NAGASAKI -- The remains of Masatoshi Nomura, an Imperial Japanese Navy sailor killed in the fierce fighting on the central Pacific's Tarawa Atoll in Kiribati during World War II, were returned to his family here after an absence of some 80 years, following their identification through DNA testing.
Japan's Ministry of Health, Labor and Welfare has been conducting DNA testing on the remains of the war dead that had been found without any personal belongings, and since August 2020 this has led to the identification of the remains of four war dead -- two found on the Tarawa Atoll and two on Iwo Jima (officially known in Japan as Ioto). One of those sets of remains were of Masatoshi Nomura, whose family became the first to agree to publicly disclose their return.
According to the health ministry and other sources, Nomura was from the southwestern Japan prefecture of Nagasaki and was a petty officer second-class belonging to the Sasebo Naval District seventh special naval brigade of the Imperial Japanese Navy. He is believed to have died at age 23 in combat on Tarawa on Nov. 25, 1943. In 2013, a private American group that collects the remains of U.S. soldiers discovered the remains of 162 people believed to be Asians on Tarawa. The group provided the remains to Japan's health ministry via the U.S. Department of Defense in 2019. Nomura's were among them.
The health ministry had heretofore limited examinations of checking remains against DNA samples of possible relatives to cases where the remains were accompanied by personal belongings or had burial records, except for war remains from the Battle of Okinawa. However, the restriction was also lifted for war remains on Tarawa and Iwo Jima in 2020, taking into consideration that bereaved families were aging.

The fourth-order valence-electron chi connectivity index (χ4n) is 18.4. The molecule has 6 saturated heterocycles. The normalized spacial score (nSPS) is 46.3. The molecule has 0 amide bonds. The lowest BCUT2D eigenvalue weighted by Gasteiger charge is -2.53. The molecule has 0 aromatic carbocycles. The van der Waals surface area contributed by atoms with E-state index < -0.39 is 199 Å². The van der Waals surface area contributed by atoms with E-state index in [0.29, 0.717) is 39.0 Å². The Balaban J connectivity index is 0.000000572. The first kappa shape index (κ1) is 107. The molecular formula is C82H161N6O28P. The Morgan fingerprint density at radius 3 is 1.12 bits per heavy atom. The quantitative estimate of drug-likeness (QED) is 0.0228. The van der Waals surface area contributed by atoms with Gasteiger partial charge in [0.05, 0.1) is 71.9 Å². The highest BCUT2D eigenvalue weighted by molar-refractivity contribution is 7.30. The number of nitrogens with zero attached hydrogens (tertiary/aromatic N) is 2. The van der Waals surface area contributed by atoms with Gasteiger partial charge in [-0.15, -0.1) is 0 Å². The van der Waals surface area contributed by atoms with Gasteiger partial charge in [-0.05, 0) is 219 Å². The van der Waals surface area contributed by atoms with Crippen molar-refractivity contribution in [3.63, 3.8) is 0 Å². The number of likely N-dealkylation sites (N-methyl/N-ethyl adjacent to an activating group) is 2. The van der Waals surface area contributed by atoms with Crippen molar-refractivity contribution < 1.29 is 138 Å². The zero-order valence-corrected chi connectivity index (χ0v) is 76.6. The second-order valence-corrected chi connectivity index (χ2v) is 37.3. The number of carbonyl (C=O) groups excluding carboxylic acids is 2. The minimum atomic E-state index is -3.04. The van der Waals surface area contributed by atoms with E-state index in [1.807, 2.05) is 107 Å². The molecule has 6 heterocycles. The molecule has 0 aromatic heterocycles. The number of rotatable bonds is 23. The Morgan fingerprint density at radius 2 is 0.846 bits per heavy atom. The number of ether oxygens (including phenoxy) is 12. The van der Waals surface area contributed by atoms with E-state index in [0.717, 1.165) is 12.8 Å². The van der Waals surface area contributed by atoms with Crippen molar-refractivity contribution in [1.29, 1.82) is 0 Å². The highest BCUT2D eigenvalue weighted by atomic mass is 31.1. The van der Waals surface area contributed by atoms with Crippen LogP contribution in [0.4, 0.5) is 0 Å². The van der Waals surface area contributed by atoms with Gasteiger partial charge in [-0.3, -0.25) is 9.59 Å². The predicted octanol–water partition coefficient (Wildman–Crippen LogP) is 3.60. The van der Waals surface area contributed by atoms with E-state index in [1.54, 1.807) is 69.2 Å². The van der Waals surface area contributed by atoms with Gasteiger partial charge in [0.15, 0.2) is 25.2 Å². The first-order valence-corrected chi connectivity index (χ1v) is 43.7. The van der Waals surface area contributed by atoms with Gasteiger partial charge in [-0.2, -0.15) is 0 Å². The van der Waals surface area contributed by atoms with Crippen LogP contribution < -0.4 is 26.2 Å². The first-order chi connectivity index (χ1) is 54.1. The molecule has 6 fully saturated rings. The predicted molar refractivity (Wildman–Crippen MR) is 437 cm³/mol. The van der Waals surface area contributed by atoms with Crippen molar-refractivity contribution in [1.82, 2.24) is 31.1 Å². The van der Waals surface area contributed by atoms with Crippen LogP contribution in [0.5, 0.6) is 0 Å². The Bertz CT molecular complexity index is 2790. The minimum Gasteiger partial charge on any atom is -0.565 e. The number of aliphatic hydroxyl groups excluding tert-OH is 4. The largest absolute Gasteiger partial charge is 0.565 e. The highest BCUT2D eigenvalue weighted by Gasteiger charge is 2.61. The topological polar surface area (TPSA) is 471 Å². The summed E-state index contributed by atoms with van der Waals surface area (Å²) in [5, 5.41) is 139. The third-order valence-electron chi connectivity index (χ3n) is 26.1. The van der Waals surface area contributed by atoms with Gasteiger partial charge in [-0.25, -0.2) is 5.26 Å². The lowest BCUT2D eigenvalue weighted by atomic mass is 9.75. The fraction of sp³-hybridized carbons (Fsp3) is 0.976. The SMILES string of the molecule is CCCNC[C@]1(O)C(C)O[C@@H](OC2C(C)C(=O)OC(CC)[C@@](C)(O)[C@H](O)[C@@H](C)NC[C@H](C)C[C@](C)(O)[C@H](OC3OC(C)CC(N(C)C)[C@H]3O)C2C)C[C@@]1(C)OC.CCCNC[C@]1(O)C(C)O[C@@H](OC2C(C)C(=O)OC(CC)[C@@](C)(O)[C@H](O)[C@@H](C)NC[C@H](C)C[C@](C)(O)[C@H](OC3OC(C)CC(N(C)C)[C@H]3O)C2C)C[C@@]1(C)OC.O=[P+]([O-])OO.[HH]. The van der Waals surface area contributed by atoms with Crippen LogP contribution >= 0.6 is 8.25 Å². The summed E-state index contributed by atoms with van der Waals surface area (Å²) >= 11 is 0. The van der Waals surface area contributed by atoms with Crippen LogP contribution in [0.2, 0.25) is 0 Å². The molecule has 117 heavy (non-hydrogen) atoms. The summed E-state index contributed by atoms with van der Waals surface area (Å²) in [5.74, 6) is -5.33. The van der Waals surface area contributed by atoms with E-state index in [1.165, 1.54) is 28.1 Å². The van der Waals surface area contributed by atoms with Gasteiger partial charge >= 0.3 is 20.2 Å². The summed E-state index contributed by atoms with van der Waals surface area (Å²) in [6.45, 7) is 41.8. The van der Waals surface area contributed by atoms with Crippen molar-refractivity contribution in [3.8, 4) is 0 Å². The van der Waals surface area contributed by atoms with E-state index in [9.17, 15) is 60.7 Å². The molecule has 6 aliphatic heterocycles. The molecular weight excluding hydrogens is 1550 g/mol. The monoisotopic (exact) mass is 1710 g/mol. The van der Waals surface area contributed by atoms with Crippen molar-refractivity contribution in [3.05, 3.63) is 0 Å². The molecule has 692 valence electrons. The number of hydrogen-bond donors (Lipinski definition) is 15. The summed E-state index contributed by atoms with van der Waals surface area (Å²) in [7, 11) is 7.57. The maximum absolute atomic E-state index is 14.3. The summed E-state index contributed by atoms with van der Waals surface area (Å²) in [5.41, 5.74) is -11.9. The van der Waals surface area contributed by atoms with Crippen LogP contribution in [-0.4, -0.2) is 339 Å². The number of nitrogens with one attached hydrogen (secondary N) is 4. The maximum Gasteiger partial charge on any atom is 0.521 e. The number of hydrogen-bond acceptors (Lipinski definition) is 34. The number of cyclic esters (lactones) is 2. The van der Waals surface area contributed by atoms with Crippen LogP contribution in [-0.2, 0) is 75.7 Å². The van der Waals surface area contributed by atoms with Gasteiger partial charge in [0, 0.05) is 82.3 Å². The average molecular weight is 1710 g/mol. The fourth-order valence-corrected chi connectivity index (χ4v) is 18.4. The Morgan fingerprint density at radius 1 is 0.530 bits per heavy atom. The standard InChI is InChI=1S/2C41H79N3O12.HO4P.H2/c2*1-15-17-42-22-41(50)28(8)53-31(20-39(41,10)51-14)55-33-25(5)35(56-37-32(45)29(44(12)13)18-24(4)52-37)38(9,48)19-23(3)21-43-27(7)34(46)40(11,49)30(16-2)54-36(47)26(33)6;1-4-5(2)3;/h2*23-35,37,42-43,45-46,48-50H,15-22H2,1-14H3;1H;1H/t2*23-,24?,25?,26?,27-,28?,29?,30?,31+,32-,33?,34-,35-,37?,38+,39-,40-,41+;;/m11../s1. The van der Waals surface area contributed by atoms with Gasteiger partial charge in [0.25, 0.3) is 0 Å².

In September 2020, remains were identified as belonging to Masatoshi Nomura after they matched DNA samples of Masatoshi's younger brother Sadayuki, 92, of Nagasaki. The bones were returned 80 years after Masatoshi was conscripted in 1941.
The health ministry is currently accepting applications from bereaved families for testing on remains unaccompanied by personal belongings, limited to those found on Okinawa, Tarawa, and Iwo Jima. As of the end of January this year, there have been 1,107 applications for war remains found in Okinawa, 400 for Tarawa, and 99 for Iwo Jima. Testing is planned to be expanded to all areas moving forward, as examinations for Tarawa and Iwo Jima have yielded results. Of the around 2.4 million people who died outside Japan during World War II, the remains of some 1.12 million have yet to be retrieved. Among the remains that have been collected, only 1,190 had been identified as of the end of 2020.
(Japanese original by Yuki Imano, Nagasaki Bureau)